Simulating snowmelt processes during rain-on-snow over a semi-arid mountain basin
Abstract:In the Pacific Northwest of North America, significant flooding can occur during mid-winter rain-on-snow events. Warm, wet Pacific storms caused significant floods in the Pacific Northwest in February 1996, January 1997 and January 1998. Rapid melting of the mountain snow cover substantially augmented discharge during these flood events. An energy-balance snowmelt model is used to simulate snowmelt processes during the January 1997 event over a small headwater basin within the Reynolds Creek Experimental Watershed located in the Owyhee Mountains of southwestern Idaho, U.S.A. This sub-basin is 34% forested (12% fir, 22% aspen and 66% mixed sagebrush (primarily mountain big sagebrush)). Data from paired open and forested experimental sites were used to drive the model. Model-forcing data were corrected for topographic and vegetation canopy effects. The event was preceded by cold, stormy conditions that developed a significant snow cover over the sub-basin. The snow cover at sites protected by forest cover was slightly reduced, while at open sites significant snowmelt occurred. The warm, moist, windy conditions during the flooding event produced substantially higher melt rates in exposed areas, where sensible-and latent-heat exchanges contributed 60–90% of the energy for snowmelt. Simulated snow-cover development and ablation during the model run closely matched measured conditions at the two experimental sites. This experiment shows the sensitivity of snowmelt processes to both climate and land cover, and illustrates how the forest canopy is coupled to the hydrologic cycle in mountainous areas.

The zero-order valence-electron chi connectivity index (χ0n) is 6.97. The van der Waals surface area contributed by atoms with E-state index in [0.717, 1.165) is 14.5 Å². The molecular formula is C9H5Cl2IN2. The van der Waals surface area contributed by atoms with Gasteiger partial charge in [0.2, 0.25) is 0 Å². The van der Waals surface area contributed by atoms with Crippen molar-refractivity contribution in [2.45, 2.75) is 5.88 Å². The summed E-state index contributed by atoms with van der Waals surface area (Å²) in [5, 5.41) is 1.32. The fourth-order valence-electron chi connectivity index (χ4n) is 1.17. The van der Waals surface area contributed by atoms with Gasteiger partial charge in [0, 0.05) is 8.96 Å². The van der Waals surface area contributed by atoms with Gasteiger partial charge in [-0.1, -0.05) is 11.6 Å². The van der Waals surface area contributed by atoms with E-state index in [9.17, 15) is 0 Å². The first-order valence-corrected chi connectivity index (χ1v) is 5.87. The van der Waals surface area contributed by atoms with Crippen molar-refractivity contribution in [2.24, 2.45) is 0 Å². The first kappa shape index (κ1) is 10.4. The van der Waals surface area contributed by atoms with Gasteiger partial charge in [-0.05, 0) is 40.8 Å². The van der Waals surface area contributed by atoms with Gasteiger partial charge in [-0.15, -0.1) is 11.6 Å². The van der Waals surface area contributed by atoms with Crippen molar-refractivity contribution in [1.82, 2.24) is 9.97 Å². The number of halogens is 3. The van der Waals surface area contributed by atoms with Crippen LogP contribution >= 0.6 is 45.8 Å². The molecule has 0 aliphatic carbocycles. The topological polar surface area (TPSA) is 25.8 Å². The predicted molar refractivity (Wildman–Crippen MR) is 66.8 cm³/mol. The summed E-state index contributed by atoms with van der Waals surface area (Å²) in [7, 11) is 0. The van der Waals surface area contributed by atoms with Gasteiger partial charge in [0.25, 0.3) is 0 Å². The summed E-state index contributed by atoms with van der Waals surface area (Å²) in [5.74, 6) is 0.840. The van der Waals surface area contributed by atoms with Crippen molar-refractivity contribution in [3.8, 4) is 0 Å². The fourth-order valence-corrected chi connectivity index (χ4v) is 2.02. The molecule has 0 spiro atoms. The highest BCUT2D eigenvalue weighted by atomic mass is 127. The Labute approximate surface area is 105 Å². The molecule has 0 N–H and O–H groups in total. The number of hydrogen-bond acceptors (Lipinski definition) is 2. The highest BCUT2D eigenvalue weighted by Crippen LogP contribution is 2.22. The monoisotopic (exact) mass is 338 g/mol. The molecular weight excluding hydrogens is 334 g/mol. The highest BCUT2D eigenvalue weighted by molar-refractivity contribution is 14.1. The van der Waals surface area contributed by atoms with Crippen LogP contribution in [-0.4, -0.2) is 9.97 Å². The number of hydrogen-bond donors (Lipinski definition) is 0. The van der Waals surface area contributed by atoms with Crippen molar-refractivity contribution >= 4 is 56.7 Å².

Document Type: Research Article
Publication date: January 1, 2001
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